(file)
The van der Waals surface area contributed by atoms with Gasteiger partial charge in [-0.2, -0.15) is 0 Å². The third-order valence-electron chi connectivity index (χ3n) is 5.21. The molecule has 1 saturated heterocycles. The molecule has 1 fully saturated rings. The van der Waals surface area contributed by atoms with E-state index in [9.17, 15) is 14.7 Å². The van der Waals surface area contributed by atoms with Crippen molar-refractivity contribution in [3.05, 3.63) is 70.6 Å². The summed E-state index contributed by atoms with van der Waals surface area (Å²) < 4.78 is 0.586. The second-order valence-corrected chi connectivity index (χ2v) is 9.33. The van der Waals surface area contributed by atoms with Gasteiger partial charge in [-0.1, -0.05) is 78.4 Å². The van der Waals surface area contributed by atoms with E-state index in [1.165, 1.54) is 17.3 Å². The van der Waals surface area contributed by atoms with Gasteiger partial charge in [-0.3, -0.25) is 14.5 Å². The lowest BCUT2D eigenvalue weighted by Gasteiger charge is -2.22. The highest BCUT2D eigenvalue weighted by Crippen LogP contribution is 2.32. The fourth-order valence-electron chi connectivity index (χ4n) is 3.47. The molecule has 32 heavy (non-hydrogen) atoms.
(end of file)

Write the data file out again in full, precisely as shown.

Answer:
The van der Waals surface area contributed by atoms with Gasteiger partial charge in [-0.2, -0.15) is 0 Å². The third-order valence-electron chi connectivity index (χ3n) is 5.21. The molecule has 1 saturated heterocycles. The molecule has 1 fully saturated rings. The van der Waals surface area contributed by atoms with E-state index in [9.17, 15) is 14.7 Å². The van der Waals surface area contributed by atoms with Crippen molar-refractivity contribution in [3.05, 3.63) is 70.6 Å². The summed E-state index contributed by atoms with van der Waals surface area (Å²) < 4.78 is 0.586. The second-order valence-corrected chi connectivity index (χ2v) is 9.33. The van der Waals surface area contributed by atoms with Gasteiger partial charge in [-0.1, -0.05) is 78.4 Å². The van der Waals surface area contributed by atoms with E-state index in [1.165, 1.54) is 17.3 Å². The van der Waals surface area contributed by atoms with Gasteiger partial charge in [-0.3, -0.25) is 14.5 Å². The lowest BCUT2D eigenvalue weighted by Gasteiger charge is -2.22. The highest BCUT2D eigenvalue weighted by Crippen LogP contribution is 2.32. The fourth-order valence-electron chi connectivity index (χ4n) is 3.47. The molecule has 32 heavy (non-hydrogen) atoms.